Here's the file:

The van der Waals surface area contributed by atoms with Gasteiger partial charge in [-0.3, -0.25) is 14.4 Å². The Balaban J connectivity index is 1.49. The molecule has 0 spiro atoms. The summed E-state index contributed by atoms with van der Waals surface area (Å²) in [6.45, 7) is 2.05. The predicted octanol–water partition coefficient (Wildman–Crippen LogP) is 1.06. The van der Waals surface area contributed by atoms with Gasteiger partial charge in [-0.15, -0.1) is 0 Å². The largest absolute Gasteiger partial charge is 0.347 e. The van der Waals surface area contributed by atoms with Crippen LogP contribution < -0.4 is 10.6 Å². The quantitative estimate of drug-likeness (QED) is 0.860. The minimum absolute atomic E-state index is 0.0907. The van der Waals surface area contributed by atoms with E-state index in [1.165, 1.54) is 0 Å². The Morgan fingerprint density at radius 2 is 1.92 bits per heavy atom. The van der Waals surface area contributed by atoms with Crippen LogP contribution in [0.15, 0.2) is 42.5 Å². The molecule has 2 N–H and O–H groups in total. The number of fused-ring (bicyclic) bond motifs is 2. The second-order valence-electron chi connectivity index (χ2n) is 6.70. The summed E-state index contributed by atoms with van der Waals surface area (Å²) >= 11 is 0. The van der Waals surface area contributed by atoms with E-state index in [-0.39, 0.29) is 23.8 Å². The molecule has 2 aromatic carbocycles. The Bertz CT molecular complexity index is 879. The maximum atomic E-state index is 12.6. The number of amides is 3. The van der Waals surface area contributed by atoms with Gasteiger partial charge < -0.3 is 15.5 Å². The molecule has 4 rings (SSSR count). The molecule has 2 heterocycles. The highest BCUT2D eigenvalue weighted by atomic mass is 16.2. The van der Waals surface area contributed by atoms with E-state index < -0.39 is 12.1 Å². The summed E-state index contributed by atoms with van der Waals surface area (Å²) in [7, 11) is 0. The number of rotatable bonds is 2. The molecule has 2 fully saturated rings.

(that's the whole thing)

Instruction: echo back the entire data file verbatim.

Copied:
The van der Waals surface area contributed by atoms with Gasteiger partial charge in [-0.3, -0.25) is 14.4 Å². The Balaban J connectivity index is 1.49. The molecule has 0 spiro atoms. The summed E-state index contributed by atoms with van der Waals surface area (Å²) in [6.45, 7) is 2.05. The predicted octanol–water partition coefficient (Wildman–Crippen LogP) is 1.06. The van der Waals surface area contributed by atoms with Gasteiger partial charge in [-0.15, -0.1) is 0 Å². The largest absolute Gasteiger partial charge is 0.347 e. The van der Waals surface area contributed by atoms with Crippen LogP contribution < -0.4 is 10.6 Å². The quantitative estimate of drug-likeness (QED) is 0.860. The minimum absolute atomic E-state index is 0.0907. The van der Waals surface area contributed by atoms with E-state index in [1.165, 1.54) is 0 Å². The Morgan fingerprint density at radius 2 is 1.92 bits per heavy atom. The van der Waals surface area contributed by atoms with Crippen LogP contribution in [0.15, 0.2) is 42.5 Å². The molecule has 2 N–H and O–H groups in total. The number of fused-ring (bicyclic) bond motifs is 2. The second-order valence-electron chi connectivity index (χ2n) is 6.70. The summed E-state index contributed by atoms with van der Waals surface area (Å²) >= 11 is 0. The van der Waals surface area contributed by atoms with E-state index in [-0.39, 0.29) is 23.8 Å². The molecule has 2 aromatic carbocycles. The Bertz CT molecular complexity index is 879. The maximum atomic E-state index is 12.6. The number of amides is 3. The van der Waals surface area contributed by atoms with Gasteiger partial charge < -0.3 is 15.5 Å². The molecule has 4 rings (SSSR count). The molecule has 2 heterocycles. The highest BCUT2D eigenvalue weighted by atomic mass is 16.2. The van der Waals surface area contributed by atoms with E-state index < -0.39 is 12.1 Å². The summed E-state index contributed by atoms with van der Waals surface area (Å²) in [7, 11) is 0. The number of rotatable bonds is 2. The molecule has 2 fully saturated rings.